Authors: Enid Blyton
Tags: #Famous Five (Fictitious Characters), #Juvenile Fiction, #Mysteries & Detective Stories
Special Note from ENID BLYTON
My readers wil want to know if Whispering Island is real, set in the great blue harbour in the story - and if the little cottage on the hil s is there stil - and the golf-course in the story -
and Lucas, who tells the children about the island. Yes, the island is real, and lies in the great harbour, stil full of whispering trees. The little cottage on the hil s is stil there, with its magnificent view and its old well - and Lucas can be found on the golf-course, nut-brown and bright-eyed, telling stories of the animals and birds he loves so much. I have taken them all and put them into this book for you - as well as the friends you know so well - The Famous Five
„The nicest word in the English language is holidays!" said Dick, helping himself to a large spoonful of marmalade. „Pass the toast, Anne. Mother, do you feel down-hearted to have us all tearing about the place again?"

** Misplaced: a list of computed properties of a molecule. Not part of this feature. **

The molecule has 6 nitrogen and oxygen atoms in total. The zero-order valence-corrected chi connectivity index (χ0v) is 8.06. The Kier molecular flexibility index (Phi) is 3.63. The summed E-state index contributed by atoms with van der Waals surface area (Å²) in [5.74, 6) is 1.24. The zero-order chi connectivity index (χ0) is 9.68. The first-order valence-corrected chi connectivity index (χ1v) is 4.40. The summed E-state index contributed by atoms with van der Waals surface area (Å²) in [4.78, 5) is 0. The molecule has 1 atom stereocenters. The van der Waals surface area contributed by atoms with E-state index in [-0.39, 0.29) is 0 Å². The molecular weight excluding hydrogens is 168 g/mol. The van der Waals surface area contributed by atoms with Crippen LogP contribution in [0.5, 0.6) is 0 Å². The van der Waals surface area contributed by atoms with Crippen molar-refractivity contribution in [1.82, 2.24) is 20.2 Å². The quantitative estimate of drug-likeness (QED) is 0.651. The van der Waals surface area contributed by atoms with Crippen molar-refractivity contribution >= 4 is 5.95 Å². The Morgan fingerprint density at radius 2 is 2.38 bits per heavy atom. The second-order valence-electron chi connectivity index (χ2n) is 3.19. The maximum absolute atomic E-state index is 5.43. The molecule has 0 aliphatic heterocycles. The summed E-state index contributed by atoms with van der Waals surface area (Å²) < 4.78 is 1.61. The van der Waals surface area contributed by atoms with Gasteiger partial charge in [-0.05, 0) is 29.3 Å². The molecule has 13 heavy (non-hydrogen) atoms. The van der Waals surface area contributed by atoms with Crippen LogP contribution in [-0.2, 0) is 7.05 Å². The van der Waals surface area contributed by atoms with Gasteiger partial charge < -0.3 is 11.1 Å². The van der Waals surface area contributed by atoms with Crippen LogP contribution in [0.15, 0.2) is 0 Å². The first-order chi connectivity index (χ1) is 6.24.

„Of course not," said his mother. „The only thing that real y worries me when holidays come, is Food - Food with a capital F. We never seem to have enough in the house when all three of you are back. And by the way - does anyone know what has happened to the sausages that were in the larder?"
„Sausages - sausages - let me think!" said Julian, frowning. Anne gave a sudden giggle.
She knew quite wel what had happened.
„Well, Mother - you said we could get our own meal last night, as you were out," said Julian. „So we poked about and decided on sausages."
„Yes, but Julian - two whole pounds of sausages!" said his mother. „I know Georgina came over to spend the evening - but even so... !"
„She brought Timmy," said Anne. „He rather likes sausages too, Mother."
„Well, that"s the last time I leave the larder door unlocked, when I go out!" said her mother. „Fancy cooking those lovely pork sausages for a dog - especially Timmy, with his enormous appetite! Really, Anne! I meant to have them for our lunch today."
„Well - we rather thought we"d go and spend the day at Kirrin, with George and Timmy,"
said Dick. „That"s if you don"t want us for anything, Mother."